Helen: In the future, things like solar panels and electric vehicles. Um, and just our use of technology and our hunger for green energy solutions are becoming more and more important and more widely used. But that then puts a new demand on resources that we may not have mined previously.

And these these strange metals and things that make up those different technologies, metals and elements, minerals that go into make up just a small smartphone is huge. Some of them are things that we we know well, like copper and gold, Aluminium, that kind of thing. But then others, like indium and then the rare earths, neodymium and Praseodymium are they're not conventional. We don't know a lot about them. We're learning, but they are the sort of thing that we need to put more effort into findings so that in years to come we are well placed with supply. There's often about a 10, 10 years or more between that first exploration effort and actual discovery and production. And for these metals, the future demand is predicted to be far more than our current supply.

Host: Can you explain what the fourth Industrial Revolution looks like for the mining sector?

Tony: People always talk about things like drones and AI and machine learning all those things. I'm sure they are part of it, but really, we're seeing broad scale digitalisation. Having the data available makes the life of our resource sector explorers and developers and operators much better, more efficient and less impactful.

People haven't found new resources in a long time. So our goal is to try and do various geoscience activities to help explorers in the region find the next big deposit.

Host: We've all heard the expression you can lead a horse to water, but you can't make them drink. In this context, we can provide all this data to industry. But how can we get them to invest in the sector?

Helen: Well, that is a that is a big question with a lot of these commodities because they are fairly unusual. The price of those metals fluctuates a lot and there's a lot of uncertainty in those markets that are a lot of the time. They're very political.

It's a lot more complicated than just finding the stuff and digging it up in terms of engaging industry and developing mineral resource companies to want to explore and want to extract these minerals. This is whether the government can step in to help in funding exploration programmes so we can create markets for our resources to then sell to those overseas customers. And one of those, of course, is also in Europe with the big electric vehicle makers in Europe who are looking for ethically sourced materials to make their green cars by selling them into that market. They are part of a far more green process in producing those vehicles than materials that might have been sourced from elsewhere.

Host: Is there potential for some abandoned mines to be reopened and if so, what are the benefits of this?

Helen: Copper mines, for example, in the northwest Minerals Province, they will mine for copper, whereas they often actually have a high concentration of cobalt or lithium ion batteries that make up electric vehicles and all that sort of thing we are discovering, I guess the extent to which these copper mines have associated cobalt and we have a big study run through the University of Queensland sampling various sites around Queensland to ascertain how how much missed value there is in those tailings and waste dumps.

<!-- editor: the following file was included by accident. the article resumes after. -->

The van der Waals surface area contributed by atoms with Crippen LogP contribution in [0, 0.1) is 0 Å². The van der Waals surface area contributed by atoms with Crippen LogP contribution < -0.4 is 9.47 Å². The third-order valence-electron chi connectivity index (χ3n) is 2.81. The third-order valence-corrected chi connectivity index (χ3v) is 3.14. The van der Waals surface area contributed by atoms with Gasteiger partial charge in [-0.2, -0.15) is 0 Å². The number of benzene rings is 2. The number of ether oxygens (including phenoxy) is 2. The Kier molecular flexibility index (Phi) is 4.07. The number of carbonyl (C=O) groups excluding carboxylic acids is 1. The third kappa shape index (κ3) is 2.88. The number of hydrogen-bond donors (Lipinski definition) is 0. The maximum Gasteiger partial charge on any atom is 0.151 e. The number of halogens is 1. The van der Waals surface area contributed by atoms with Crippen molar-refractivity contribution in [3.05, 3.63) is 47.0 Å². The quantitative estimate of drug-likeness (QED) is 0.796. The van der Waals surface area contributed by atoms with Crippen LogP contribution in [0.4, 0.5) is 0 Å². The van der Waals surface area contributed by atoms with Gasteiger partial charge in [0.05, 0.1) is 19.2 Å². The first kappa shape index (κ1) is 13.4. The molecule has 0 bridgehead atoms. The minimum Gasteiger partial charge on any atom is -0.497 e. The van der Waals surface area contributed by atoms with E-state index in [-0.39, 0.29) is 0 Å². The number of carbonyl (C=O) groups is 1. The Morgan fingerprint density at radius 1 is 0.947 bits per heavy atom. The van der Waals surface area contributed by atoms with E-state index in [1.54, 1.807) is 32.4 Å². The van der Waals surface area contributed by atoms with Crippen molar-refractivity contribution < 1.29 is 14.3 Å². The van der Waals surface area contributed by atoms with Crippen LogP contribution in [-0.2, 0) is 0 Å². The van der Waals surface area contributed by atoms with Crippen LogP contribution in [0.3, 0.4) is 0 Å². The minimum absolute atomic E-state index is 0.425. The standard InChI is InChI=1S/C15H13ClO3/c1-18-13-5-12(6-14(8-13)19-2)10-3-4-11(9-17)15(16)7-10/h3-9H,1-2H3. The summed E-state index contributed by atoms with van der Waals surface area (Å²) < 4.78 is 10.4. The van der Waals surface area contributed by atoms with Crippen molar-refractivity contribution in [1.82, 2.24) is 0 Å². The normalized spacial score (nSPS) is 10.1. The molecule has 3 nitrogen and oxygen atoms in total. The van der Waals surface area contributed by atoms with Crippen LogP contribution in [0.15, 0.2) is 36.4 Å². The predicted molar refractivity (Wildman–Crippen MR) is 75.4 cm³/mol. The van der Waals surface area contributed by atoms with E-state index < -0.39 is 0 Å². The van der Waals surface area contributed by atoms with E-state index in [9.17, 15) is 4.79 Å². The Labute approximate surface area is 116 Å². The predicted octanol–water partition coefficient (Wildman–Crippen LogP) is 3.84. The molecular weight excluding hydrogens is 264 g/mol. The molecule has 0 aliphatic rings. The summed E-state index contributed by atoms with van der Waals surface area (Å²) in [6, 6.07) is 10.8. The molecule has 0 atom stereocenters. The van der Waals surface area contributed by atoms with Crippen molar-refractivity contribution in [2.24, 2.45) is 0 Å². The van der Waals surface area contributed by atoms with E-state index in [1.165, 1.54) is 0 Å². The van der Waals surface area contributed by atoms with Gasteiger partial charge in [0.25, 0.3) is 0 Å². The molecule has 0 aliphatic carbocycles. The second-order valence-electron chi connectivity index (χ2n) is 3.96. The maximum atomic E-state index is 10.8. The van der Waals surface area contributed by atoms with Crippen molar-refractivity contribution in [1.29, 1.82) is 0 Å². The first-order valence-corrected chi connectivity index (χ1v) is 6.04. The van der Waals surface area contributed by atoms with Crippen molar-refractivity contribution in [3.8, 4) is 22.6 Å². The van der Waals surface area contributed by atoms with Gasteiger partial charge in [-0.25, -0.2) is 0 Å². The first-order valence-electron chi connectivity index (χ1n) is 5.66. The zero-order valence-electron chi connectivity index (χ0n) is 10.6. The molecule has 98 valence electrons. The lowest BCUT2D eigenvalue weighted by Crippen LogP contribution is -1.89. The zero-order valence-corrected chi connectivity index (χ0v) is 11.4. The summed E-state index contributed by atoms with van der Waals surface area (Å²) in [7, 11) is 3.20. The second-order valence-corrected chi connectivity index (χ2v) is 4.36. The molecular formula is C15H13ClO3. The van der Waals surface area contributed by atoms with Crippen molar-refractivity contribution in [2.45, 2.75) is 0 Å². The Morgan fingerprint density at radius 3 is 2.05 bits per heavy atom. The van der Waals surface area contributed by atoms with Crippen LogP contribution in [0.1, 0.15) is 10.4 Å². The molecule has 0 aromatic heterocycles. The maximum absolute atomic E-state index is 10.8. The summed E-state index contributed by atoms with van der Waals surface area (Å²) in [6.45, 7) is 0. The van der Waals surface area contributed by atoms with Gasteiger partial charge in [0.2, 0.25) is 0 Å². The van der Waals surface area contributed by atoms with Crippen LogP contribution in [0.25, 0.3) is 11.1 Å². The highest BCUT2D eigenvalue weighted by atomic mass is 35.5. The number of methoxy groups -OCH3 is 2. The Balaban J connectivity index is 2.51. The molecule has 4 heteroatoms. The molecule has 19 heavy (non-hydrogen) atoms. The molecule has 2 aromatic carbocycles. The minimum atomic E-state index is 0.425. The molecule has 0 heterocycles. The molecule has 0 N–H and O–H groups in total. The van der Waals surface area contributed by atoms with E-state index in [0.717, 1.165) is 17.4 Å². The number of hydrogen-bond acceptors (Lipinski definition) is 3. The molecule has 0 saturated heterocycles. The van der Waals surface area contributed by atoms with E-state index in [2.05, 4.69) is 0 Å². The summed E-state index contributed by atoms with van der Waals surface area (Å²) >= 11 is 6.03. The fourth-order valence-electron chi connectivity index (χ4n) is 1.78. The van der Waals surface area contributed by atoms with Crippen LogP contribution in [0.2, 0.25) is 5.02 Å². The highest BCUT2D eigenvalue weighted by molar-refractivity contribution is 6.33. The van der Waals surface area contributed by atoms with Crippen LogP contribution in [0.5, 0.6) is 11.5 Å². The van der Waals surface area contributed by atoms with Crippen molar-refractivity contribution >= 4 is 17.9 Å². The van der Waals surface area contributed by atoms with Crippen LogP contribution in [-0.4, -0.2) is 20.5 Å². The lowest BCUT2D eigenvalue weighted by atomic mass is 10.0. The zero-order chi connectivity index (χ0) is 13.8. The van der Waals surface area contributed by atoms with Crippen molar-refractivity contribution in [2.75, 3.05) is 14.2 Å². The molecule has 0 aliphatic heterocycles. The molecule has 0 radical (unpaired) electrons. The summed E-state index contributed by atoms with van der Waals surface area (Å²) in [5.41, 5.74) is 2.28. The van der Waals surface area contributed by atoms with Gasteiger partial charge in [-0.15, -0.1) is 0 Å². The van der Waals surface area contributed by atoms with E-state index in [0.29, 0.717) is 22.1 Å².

Tony: We're seeing a lot of interest out of, for example, Japan. And they're interested in some of the old mine sites that we have in Queensland. Ah looking, going back through those sites to try and scour and recover what's left behind. That's a great story because it talks to economic rehabilitation of sites. So those old sites move from being a legacy problem into a source opportunity.

Helen: But it also alleviates some of the environmental legacy for those sites.

Host: Is there anything else you'd like to leave the audience with today?

Tony: There's a lot. Where to start and where to start.

Helen: I guess the biggest messages stay tuned because the new Economy Minerals Initiative it is it is really exciting. It is very, kind of new, frontier style of geology and geoscience continuously evolve over the next little while.

Tony: Diversifying our sector and it's contributing to that new energy future.

Host: Thanks, Tony, Helen Janelle and Matthew. That concludes this episode where we've learned about the Fourth Industrial Revolution and what this means for mining in Queensland. We've learned about the work that's happening in the department to map mineral deposits, expand our data as a resource and provide value to industry. If you enjoyed the episode, be sure to leave us a review and help us grow our audience by inviting your friends and colleagues to subscribe to on the ground on your favourite podcast platform. Find us on Apple podcasts, Google Podcasts, Spotify and Deezer. Each podcast episode is produced for educational purposes only. The views, information or opinions expressed during the podcast are solely those of the individuals involved and do not necessarily represent those of the Queensland government.

Last updated
21 July 2023
Last reviewed
21 February 2023